The Antichrist in Muhammad: Muhammad's Fear of the Cross
The Qur'an 4:157-58 denies that Jesus died on the cross. Some Muslim scholars maintain that the crucifixion did not occur at all. Others, in perhaps the most common explanation, argue that someone else, for example the apostle Judas or a Jew named Titanus, was substituted in Jesus' place. Some, on the other hand, say that Jesus was miraculously saved from death and taken to heaven by the intervention of Allah. Some, finally, argue that Jesus did not die on the cross, but only swooned or appeared to die, and thereafter recovered. Regardless of the various theories raised to justify the alleged revelation, the Muslim scholarship is virtually unanimous in maintaining the veracity of the clearly-historically-erroneous Qur'an and denying, by the word of one man without any personal knowledge of the fact, the historical crucifixion and death of Jesus.
St. Ignatius died for his faith in the Gospel, and certainly not in vain since his faith was well-based. Part of this faith was based upon a historical fact witnessed by numerous still-then alive: that Jesus lived, was crucified, died, and rose again from the dead. The theological significance of Jesus' crucifixion and atoning death (the Redemption) was tied to that unique historical event: Jesus--he who was fully God and fully man--suffered, died on the cross, was buried, and rose again from the grave.
The theological conclusion that "Christ died for our sins in accordance with the scriptures," (1 Cor 15:3) meant that Jesus had physically and really died on the cross. Necessarily, Jesus would have had to die on the cross for St. Paul to have proclaimed to the Thessalonians the hope of all Christians: "For if we believe that Jesus died and rose, so too will God, through Jesus, bring with him those who have fallen asleep." (1 Thess. 4:14) That's why St. Paul insistently preached "Jesus Christ and him crucified." (1 Cor. 2:2)
The crucifixion and death of Jesus is at the center of the Christian faith. We build our faith on a historical fact, even to the point of repeating the name of a second-rate Roman prefect who may have been forgotten to history had his life not intertwined with that of Jesus' death by crucifixion. "We believe," we say in the Nicene Creed, that Jesus "suffered under Pontius Pilate, was crucified, died, and was buried." The Church insisted upon the reality of Christ's suffering and death against all manner of heretics who questioned that reality, such as Gnostics and Docetists.
A Christianity without the cross is inconceivable. "The law of the Christians is the holy cross of Christ, the living son of God," says the Pseudo-Cyprian. The amor crucis, the love of God towards man that embraced the cross to redeem us, is a centerpiece of how we understand God's solicitous and unconditional love for errant, sinning man. "While we were yet sinners, Christ died for us." (Rom. 5:8).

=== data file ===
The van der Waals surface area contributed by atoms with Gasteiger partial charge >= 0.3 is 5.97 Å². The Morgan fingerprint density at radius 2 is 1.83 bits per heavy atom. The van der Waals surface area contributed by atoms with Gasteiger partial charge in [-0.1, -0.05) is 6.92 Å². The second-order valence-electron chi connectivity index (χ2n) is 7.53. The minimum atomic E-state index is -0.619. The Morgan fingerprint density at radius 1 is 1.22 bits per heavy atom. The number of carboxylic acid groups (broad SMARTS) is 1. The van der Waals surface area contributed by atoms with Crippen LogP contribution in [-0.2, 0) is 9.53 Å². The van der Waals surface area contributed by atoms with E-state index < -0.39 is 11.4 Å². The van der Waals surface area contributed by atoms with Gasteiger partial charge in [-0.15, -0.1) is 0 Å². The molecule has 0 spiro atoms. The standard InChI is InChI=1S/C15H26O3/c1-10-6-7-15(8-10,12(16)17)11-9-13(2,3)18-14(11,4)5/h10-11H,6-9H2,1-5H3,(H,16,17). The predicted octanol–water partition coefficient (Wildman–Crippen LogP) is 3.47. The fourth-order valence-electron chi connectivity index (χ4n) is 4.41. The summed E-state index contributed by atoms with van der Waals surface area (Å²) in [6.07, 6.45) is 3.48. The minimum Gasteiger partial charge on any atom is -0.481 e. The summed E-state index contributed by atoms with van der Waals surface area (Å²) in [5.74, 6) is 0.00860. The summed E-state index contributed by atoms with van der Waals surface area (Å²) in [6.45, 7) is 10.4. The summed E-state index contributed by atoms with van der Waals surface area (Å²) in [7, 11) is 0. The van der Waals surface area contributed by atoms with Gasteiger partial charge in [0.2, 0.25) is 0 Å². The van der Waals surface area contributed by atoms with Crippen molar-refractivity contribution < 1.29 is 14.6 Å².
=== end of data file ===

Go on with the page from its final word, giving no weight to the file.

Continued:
It is a love that we are called to imitate. Christians, in fact, are called to deny themselves, and pick up their cross, and follow the Lord in imitation of this amor crucis. "Whoever wishes to come after me must deny himself," Jesus said, and "take up his cross, and follow me." (Matt. 16:24; see also Matt. 10:38, Luke 14:27, 1 Pet. 2:21) The Christian life is the via crucis, the way of the cross. The amor crucis leads seamlessly into the via crucis. The cross is then the symbol and summary of the Great Commandment: the love of God and the love of neighbor as one's self. (Matt. 22:37-38; Mark 12:30-31; Luke 10:27-28)
The Gospels all testify to the crucifixion and death of Jesus. (Matt. 27:31-56; Mark 15:20-41; Luke 23:26-49; John 19:16-30) It is apparent that it was a central part of the apostolic preaching. "God has made this Jesus, whom you crucified, both Lord and Christ," St. Peter preaches at the feast of Pentecost. (Acts 2:36; see also 2:23).
The cross of Jesus is at the heart of the theology of St. Paul and is the centerpiece of his proclamation of the Gospel. "But we preach Christ crucified," St. Paul wrote to the Corinthians, "a stumbling block to Jews and folly to Gentiles." (1 Cor. 1:13) The cross was at the forefront of his spirituality. "I have been crucified with Christ; it is no longer I who live, but Christ who lives in me; and the life I now live in the flesh I live by faith in the Son of God who loved me and gave himself for me." (Gal. 2:20) The cross, was for St. Paul, the fulcrum around which Christianity and the salvation it offered the world revolved: "We know that our old self was crucified with him," he tells the Romans, "so that the sinful body might be destroyed, and we might no longer be enslaved to sin." (Rom. 6:6).
The crucifixion of Christ is, from a historical standpoint, undeniable. It is irrational to deny it given the historical ...
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